“The provision for Rehabilitation and Additional Security Measures for the United Nations Building by the FCT, Abuja was cut by N3.9 billion from N4 billion to N100 million; this will make it impossible for the Federal Government of Nigeria to fulfill its commitment to the United Nations on this project.
“The provisions for various Strategic Interventions in the health sector such as the upgrade of some tertiary health institutions, transport and storage of vaccines through the cold chain supply system, provision of anti-retroviral drugs for persons on treatment, establishment of chemotherapy centres and procurement of dialysis consumables were cut by an aggregate amount of N7.45 billion.
“The provision for security infrastructure in the 104 Unity Schools across the country were cut by N3 billion at a time when securing our students against acts of terrorism ought to be a major concern of government.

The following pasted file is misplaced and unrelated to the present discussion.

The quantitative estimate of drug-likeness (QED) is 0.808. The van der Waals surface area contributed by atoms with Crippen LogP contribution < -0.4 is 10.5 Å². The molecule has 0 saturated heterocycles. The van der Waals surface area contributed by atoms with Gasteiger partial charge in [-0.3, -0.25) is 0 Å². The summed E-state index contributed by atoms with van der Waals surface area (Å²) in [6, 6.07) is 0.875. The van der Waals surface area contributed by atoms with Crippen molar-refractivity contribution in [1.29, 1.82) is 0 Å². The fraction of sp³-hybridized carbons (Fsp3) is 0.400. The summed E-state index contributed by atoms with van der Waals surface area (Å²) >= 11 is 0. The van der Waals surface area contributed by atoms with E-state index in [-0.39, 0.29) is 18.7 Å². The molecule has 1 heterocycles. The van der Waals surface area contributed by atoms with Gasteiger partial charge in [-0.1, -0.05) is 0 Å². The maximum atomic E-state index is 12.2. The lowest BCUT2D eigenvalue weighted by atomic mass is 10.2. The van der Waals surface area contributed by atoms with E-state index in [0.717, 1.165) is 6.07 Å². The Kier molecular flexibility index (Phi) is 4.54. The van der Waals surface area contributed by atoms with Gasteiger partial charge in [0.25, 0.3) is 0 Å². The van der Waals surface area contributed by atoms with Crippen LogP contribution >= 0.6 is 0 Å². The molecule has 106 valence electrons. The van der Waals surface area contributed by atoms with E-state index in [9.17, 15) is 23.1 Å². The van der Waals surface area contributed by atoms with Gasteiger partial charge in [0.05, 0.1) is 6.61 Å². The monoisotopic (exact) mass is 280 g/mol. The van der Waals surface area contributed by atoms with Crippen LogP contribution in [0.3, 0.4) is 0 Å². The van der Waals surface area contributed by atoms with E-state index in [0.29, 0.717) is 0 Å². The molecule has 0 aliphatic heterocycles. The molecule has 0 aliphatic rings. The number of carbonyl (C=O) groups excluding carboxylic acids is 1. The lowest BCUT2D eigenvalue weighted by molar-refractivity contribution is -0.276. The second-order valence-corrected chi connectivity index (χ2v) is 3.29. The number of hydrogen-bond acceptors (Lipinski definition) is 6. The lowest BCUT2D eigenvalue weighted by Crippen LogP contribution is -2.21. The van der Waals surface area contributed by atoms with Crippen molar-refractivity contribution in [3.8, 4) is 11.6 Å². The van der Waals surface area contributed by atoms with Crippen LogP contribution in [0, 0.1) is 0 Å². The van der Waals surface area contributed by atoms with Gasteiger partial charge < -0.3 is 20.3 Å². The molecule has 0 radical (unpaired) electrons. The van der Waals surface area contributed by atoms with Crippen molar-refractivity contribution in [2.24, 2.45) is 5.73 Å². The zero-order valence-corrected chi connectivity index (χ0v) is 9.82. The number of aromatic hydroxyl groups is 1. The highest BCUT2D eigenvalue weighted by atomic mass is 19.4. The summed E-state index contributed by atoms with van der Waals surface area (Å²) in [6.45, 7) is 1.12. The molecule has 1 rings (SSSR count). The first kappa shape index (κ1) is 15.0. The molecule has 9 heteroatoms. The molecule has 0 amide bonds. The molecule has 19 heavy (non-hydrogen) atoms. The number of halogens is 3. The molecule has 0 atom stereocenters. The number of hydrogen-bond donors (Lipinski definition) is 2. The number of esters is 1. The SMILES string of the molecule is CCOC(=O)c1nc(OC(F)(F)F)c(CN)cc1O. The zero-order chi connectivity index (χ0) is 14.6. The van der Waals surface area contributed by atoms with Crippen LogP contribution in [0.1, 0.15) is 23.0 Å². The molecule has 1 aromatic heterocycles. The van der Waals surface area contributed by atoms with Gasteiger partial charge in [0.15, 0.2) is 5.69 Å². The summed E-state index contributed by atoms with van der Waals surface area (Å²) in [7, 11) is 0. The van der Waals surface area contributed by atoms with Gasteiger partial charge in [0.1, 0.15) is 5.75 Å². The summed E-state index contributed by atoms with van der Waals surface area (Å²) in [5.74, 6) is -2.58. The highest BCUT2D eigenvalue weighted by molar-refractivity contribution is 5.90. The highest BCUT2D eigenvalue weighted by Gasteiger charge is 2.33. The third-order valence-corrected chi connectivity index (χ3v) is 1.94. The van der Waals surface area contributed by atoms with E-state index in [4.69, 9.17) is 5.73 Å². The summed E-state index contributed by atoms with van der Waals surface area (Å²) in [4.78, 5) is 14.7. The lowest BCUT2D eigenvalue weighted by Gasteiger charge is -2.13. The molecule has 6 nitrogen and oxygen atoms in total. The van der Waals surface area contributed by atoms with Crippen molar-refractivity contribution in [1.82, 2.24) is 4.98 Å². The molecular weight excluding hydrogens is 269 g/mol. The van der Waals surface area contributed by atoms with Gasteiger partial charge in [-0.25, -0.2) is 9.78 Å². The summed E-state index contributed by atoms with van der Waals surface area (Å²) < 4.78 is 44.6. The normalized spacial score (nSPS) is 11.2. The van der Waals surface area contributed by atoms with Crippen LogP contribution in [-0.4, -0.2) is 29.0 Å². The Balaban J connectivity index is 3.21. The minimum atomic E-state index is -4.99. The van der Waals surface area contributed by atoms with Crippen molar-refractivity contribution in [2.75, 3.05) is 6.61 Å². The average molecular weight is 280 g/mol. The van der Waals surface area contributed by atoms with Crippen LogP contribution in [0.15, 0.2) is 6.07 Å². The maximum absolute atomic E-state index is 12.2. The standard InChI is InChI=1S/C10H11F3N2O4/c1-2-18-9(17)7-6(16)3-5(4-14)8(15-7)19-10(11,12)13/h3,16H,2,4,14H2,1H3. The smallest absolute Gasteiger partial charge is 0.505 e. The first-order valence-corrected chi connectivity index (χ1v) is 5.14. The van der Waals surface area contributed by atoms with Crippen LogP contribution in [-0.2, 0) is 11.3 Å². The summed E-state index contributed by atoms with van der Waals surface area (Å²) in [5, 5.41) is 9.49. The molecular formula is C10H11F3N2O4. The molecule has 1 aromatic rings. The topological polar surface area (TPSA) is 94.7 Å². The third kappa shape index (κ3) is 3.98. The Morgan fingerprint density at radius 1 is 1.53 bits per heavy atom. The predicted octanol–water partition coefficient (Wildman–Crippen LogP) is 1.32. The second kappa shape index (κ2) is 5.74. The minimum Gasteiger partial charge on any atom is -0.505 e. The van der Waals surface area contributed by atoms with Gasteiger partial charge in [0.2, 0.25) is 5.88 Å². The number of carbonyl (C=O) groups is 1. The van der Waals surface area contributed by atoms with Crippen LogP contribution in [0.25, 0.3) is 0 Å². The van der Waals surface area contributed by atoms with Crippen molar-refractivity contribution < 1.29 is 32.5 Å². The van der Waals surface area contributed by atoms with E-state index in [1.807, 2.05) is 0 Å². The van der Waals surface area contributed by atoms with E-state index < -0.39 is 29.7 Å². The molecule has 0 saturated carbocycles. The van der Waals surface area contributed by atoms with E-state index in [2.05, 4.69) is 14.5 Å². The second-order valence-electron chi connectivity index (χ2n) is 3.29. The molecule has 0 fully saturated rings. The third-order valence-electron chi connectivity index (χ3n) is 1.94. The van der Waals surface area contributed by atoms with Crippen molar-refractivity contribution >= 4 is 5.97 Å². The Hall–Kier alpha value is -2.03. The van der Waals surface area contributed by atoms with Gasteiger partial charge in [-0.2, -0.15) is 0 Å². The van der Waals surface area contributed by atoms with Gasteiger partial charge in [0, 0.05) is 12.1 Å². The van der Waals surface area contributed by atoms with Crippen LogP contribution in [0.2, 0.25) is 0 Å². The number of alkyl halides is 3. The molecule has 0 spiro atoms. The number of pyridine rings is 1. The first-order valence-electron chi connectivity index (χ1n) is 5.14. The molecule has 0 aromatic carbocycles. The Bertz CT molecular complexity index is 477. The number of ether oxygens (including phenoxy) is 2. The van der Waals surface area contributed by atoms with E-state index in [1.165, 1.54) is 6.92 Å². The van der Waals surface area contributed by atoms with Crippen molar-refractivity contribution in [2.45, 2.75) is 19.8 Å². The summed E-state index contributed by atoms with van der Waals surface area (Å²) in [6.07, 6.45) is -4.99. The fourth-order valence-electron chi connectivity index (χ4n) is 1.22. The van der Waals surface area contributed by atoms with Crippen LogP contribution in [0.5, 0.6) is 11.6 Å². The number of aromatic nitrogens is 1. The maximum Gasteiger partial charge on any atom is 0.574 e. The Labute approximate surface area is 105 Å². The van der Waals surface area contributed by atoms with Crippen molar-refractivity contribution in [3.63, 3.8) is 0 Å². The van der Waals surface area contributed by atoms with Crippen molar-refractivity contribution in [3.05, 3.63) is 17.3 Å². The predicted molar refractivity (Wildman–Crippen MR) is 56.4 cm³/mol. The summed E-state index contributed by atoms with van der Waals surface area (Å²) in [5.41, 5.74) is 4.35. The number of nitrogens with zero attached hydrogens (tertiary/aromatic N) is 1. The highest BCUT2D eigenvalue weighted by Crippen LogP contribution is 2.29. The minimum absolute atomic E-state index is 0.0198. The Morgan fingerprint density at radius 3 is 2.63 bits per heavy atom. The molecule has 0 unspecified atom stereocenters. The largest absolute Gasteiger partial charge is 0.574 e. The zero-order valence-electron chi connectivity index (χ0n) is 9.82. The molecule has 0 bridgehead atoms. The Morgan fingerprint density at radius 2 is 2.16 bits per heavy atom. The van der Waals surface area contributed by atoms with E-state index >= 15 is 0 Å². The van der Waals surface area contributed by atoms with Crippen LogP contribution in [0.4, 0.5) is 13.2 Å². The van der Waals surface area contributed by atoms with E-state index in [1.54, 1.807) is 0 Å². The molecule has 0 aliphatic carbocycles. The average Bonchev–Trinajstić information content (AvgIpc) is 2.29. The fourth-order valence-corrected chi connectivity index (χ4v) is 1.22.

“The provision for the federal government’s National Housing Programme was cut by N8.7 billion. At a time when we are working with Labour to address compensation-related issues, a total of N5 billion was cut from the provisions for Pension Redemption Fund and Public Service Wage Adjustment.
“The provisions for Export Expansion Grant (EEG) and Special Economic Zones/Industrial Parks, which are key industrialisation initiatives of this Administration, were cut by a total of N14.5 billion.
“The provision for Construction of the Terminal Building at Enugu Airport was cut from N2 billion to N500 million which will further delay the completion of this critical project. The Take-off Grant for the Maritime University in Delta state, a key strategic initiative of the federal government, was cut from N5 billion to N3.4 billion.